Please, if you have not done it, read the Debaday article. Thank you.
This article of debaday site, by “Andre Masella”, were posted at http://debaday.debian.net/2009/03/01/bash-completion-the-greatest-things-since-bash-completion/ on 01/03/2009.
Pressing the tab key in bash to auto-complete a file name is one of the most time saving tricks especially when dealing with very long file names. Unfortunately, file name completion is not always the right behavior. Take Subversion for example. The first argument to svn is the sub-command to use. The file name is also restricted:
svn addonly takes files not under revision control and
svn rmonly takes files that are under revision control.
This is where the bash-completion package steps in. After installing it with a quick
apt-get install bash-completion, a few lines need to be uncommented in
sudo vim /etc/bash.bashrc and the shell restarted. After that, try this:
$ svn <TAB><TAB>
add cl diff list move propdel rename unlock
annotate cleanup export lock mv propedit resolve update
blame co -h log pdel propget resolved —version
cat commit help ls pedit proplist revert
changelist copy —help merge pget propset rm
checkout cp import mergeinfo plist pset status
ci delete info mkdir praise remove switch
Ta-da! Smarter completion for subversion.
bash-completion will alter the behavior of most commands to limit the display to relevant files. For example, mpg321 will only display MP3 files in the list. Programs like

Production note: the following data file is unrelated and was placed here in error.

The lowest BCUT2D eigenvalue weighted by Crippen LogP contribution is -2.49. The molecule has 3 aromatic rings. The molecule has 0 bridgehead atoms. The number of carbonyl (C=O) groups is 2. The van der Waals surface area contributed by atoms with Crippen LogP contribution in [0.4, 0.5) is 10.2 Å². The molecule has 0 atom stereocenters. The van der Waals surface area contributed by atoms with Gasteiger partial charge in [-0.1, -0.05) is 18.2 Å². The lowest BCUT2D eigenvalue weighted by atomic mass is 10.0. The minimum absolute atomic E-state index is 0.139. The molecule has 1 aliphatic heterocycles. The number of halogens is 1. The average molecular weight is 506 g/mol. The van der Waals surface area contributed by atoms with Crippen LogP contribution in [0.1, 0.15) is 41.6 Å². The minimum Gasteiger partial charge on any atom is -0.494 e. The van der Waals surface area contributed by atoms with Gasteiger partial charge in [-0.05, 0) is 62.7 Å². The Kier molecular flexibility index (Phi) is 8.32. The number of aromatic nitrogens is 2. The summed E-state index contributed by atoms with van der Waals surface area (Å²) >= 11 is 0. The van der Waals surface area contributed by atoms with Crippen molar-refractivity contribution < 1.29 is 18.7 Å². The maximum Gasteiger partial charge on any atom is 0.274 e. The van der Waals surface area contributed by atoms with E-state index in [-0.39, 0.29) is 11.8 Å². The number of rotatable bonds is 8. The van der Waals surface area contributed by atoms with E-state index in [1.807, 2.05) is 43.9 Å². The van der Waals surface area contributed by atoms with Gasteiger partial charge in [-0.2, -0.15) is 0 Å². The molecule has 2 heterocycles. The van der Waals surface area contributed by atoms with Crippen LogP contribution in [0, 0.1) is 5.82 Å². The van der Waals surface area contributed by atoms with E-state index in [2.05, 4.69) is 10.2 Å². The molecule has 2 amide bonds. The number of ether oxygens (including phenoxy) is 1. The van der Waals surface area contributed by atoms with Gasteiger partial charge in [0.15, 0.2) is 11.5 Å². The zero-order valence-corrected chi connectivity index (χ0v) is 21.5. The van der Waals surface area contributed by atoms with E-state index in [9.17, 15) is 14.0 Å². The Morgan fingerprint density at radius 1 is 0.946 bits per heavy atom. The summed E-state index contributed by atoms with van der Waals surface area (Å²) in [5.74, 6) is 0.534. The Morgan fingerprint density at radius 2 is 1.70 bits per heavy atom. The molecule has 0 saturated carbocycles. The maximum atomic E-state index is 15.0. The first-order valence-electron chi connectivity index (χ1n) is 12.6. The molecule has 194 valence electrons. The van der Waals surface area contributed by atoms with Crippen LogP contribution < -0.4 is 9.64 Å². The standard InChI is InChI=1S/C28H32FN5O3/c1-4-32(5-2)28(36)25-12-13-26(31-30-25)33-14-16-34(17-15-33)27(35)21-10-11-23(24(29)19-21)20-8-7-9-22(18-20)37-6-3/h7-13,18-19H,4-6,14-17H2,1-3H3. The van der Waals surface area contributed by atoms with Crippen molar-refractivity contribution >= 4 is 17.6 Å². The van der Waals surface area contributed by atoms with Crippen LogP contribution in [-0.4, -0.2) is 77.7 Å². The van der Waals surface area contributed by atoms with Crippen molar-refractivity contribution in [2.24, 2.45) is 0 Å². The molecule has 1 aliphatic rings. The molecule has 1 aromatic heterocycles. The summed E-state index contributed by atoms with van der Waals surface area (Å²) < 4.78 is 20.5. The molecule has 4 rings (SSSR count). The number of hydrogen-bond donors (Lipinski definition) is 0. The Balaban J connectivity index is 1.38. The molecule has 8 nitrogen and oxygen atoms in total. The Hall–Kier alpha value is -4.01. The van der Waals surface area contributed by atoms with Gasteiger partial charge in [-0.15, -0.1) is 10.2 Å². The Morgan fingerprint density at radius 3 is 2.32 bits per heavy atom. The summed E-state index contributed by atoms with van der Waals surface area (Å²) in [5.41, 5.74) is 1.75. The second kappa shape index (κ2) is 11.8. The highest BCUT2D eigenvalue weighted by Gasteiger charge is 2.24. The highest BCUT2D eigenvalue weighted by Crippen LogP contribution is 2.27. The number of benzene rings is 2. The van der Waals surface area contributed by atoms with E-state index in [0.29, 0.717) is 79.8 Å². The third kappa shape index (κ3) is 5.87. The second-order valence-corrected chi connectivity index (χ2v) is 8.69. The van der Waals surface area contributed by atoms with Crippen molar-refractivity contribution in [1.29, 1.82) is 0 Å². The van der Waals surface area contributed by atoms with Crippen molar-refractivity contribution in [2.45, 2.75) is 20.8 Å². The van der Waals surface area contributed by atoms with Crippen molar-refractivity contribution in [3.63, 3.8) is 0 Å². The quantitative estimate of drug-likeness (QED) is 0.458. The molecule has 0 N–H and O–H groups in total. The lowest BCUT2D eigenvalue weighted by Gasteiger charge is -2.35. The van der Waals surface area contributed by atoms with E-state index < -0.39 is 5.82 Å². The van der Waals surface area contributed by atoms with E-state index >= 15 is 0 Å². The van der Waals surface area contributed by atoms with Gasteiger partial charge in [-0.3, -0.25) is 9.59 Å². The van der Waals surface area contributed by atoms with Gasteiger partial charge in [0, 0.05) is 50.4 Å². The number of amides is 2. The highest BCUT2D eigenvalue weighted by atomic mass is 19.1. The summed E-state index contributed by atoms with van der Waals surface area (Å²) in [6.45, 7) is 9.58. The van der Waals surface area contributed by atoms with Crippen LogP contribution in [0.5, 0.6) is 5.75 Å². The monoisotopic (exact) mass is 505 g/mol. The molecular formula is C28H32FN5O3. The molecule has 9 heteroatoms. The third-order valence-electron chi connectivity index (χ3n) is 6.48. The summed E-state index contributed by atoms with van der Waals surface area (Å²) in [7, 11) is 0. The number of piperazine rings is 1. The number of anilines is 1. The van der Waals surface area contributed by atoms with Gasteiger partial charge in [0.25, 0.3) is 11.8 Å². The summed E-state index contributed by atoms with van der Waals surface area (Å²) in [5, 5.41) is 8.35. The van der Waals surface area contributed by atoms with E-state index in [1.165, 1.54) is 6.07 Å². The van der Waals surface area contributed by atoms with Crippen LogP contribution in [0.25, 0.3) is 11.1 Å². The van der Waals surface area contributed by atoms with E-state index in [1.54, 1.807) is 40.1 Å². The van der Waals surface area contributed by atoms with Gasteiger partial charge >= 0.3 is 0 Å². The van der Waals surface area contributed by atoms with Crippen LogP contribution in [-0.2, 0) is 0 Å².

lvm will display relevant choices that are not files at all. Even bash’s
bg will now tab-complete with job identifiers.Completion for man is useful as it will auto-complete only man pages that exist and allows you to incrementally narrow your search by providing the beginning of the man page name, just like with regular files.
Occasionally, it doesn’t behave as expected. Particularly, sometimes a file with the “wrong” extension will be filtered out by bash-completion. For example, if you save an image for certain Internet forums, the file will sometime lack an extension. bash-completion will then filter out that file because it does not have the right extension. This can also happen if the capitalization is unusual. For example, bash-completion will suggest files that end in .mp3 or .MP3 for mpg321, but not .Mp3. In that case, either rename the file or insert # at the beginning of the line. The # makes bash think this line is a comment and bash-completion returns to regular file name completion. Once finished, remove the # and run the command.